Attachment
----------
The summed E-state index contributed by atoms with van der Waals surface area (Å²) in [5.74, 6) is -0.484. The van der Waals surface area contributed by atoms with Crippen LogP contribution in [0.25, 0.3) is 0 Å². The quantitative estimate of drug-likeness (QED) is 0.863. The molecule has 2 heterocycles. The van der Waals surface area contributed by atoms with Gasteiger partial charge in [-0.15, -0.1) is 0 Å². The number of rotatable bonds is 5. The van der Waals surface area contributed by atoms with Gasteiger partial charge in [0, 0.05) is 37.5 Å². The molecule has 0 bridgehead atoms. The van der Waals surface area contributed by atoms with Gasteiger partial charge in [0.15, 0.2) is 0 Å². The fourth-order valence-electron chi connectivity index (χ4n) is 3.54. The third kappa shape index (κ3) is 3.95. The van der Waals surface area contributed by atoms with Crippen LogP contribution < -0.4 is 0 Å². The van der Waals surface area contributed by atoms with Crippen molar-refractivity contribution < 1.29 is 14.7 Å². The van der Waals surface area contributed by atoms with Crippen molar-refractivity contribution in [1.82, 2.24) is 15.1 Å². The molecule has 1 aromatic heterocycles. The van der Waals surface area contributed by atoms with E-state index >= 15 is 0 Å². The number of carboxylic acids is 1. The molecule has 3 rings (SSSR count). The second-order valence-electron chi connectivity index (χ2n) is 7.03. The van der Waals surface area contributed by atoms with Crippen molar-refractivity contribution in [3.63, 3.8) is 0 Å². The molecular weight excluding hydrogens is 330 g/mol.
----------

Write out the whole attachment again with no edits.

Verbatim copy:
The summed E-state index contributed by atoms with van der Waals surface area (Å²) in [5.74, 6) is -0.484. The van der Waals surface area contributed by atoms with Crippen LogP contribution in [0.25, 0.3) is 0 Å². The quantitative estimate of drug-likeness (QED) is 0.863. The molecule has 2 heterocycles. The van der Waals surface area contributed by atoms with Gasteiger partial charge in [-0.15, -0.1) is 0 Å². The number of rotatable bonds is 5. The van der Waals surface area contributed by atoms with Gasteiger partial charge in [0, 0.05) is 37.5 Å². The molecule has 0 bridgehead atoms. The van der Waals surface area contributed by atoms with Gasteiger partial charge in [0.15, 0.2) is 0 Å². The fourth-order valence-electron chi connectivity index (χ4n) is 3.54. The third kappa shape index (κ3) is 3.95. The van der Waals surface area contributed by atoms with Crippen LogP contribution < -0.4 is 0 Å². The van der Waals surface area contributed by atoms with Crippen molar-refractivity contribution < 1.29 is 14.7 Å². The van der Waals surface area contributed by atoms with Crippen molar-refractivity contribution in [1.82, 2.24) is 15.1 Å². The molecule has 1 aromatic heterocycles. The van der Waals surface area contributed by atoms with E-state index >= 15 is 0 Å². The number of carboxylic acids is 1. The molecule has 3 rings (SSSR count). The second-order valence-electron chi connectivity index (χ2n) is 7.03. The van der Waals surface area contributed by atoms with Crippen molar-refractivity contribution in [3.63, 3.8) is 0 Å². The molecular weight excluding hydrogens is 330 g/mol.